What’s Going Around: COVID-19, strep throat, stomach bugs, seasonal allergies

What's Going Around

Penn Medicine Lancaster General Health Physicians Roseville Pediatrics reports diarrhea, COVID-19, ear infections, non-COVID viruses that are causing fevers and viral rashes, seasonal allergies, sore throats and an increase in strep throat.

Dr. Joan Thode offered the following insight:

“Viruses, which often cause additional nasal congestion and fevers, can invade the tissues of the throat, causing swelling and pain. This pain will typically last throughout the day and will go away in two to four days as the immune system gains the upper hand and kills off the virus.

Post-nasal drip is another huge cause of sore throats. When a virus or allergies causes an increased production of mucous in the nose, there is an increase in post-nasal drainage. Combine that with an increase in mouth breathing as a result of nasal congestion, and the throat becomes raw. Even without an active cold, mouth breathing of dry air overnight in the winter months can cause some morning sore throat. Drinking water, warm tea or honey will greatly improve a sore throat from post-nasal drip much more than it will improve a sore throat from a virus or from strep.

Strep throat tends to be a more severe sore throat, with frequent swelling of the lymph nodes of the neck. Often, strep comes along with headaches and belly pain or nausea, and typically does NOT come with nasal congestion or runny nose. The diagnosis of strep is only made with a throat culture, so if your child has a combination of sore throat with either headache or belly symptoms, it’s a good idea to get them to their doctor’s office for testing.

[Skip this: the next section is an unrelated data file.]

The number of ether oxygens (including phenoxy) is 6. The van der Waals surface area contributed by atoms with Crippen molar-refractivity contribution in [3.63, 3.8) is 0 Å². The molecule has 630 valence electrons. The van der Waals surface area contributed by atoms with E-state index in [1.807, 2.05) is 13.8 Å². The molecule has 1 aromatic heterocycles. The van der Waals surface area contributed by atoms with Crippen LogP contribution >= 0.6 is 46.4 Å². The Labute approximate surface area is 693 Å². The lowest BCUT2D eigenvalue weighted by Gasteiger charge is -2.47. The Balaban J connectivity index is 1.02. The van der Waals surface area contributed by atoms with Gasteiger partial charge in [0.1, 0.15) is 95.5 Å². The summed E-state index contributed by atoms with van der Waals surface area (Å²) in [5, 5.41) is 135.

Unfortunately, we have seen a few patients with BOTH strep and COVID at the same time. We have specific swabs for both, but a diagnosis of strep does not preclude a diagnosis of COVID. Only a PCR swab can differentiate and accurately diagnose these two diseases.”

WellSpan pediatric medicine physicians across Central Pa. are seeing acute asthma attacks, bronchiolitis in infants, which includes congestion and mild difficulty breathing, seasonal allergies, viral upper respiratory illnesses and viral stomach bugs.

UPMC Children’s Community Pediatrics in York says spring allergies are starting to appear. Allergic rhinitis causes runny nose, itchy nose and eyes, sneezing, nasal congestion, and sometimes an itchy or scratchy throat from the post-nasal drainage. Allergies should never cause a fever and although some children feel a bit tired from their allergy symptoms, they should still be able to go to school and be active through the day.

If your child appears ill, feverish and complaining of a sore throat, is eating less, or has a wet cough, this is not likely allergies, and you should take them to their medical provider. Most cases of allergic rhinitis respond well to over-the-counter antihistamines. Ask your doctor or medical provider which antihistamine would be best for your child.

The CVS MinuteClinic in York reports testing for COVID-19, testing for COVID-19 antibodies and sore throats.

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